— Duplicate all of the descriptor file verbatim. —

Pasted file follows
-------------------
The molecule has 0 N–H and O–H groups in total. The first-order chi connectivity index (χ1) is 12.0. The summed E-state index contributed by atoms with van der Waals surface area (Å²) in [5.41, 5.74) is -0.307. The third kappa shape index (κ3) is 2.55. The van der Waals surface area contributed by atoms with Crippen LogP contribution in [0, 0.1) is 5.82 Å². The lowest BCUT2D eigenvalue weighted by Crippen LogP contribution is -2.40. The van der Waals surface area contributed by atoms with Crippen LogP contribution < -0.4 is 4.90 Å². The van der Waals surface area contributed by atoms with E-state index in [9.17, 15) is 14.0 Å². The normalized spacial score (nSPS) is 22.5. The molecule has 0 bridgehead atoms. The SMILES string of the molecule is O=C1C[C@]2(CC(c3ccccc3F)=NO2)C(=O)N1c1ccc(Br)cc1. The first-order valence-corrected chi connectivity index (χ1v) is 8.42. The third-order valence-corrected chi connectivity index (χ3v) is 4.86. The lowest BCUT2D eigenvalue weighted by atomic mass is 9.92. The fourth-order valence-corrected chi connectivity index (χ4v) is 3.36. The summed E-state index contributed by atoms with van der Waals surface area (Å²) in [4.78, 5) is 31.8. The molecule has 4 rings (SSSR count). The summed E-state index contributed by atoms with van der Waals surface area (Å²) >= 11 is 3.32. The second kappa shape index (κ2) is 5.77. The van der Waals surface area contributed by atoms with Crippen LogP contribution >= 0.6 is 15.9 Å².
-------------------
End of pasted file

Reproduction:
The molecule has 0 N–H and O–H groups in total. The first-order chi connectivity index (χ1) is 12.0. The summed E-state index contributed by atoms with van der Waals surface area (Å²) in [5.41, 5.74) is -0.307. The third kappa shape index (κ3) is 2.55. The van der Waals surface area contributed by atoms with Crippen LogP contribution in [0, 0.1) is 5.82 Å². The lowest BCUT2D eigenvalue weighted by Crippen LogP contribution is -2.40. The van der Waals surface area contributed by atoms with Crippen LogP contribution < -0.4 is 4.90 Å². The van der Waals surface area contributed by atoms with E-state index in [9.17, 15) is 14.0 Å². The normalized spacial score (nSPS) is 22.5. The molecule has 0 bridgehead atoms. The SMILES string of the molecule is O=C1C[C@]2(CC(c3ccccc3F)=NO2)C(=O)N1c1ccc(Br)cc1. The first-order valence-corrected chi connectivity index (χ1v) is 8.42. The third-order valence-corrected chi connectivity index (χ3v) is 4.86. The lowest BCUT2D eigenvalue weighted by atomic mass is 9.92. The fourth-order valence-corrected chi connectivity index (χ4v) is 3.36. The summed E-state index contributed by atoms with van der Waals surface area (Å²) in [4.78, 5) is 31.8. The molecule has 4 rings (SSSR count). The summed E-state index contributed by atoms with van der Waals surface area (Å²) >= 11 is 3.32. The second kappa shape index (κ2) is 5.77. The van der Waals surface area contributed by atoms with Crippen LogP contribution >= 0.6 is 15.9 Å².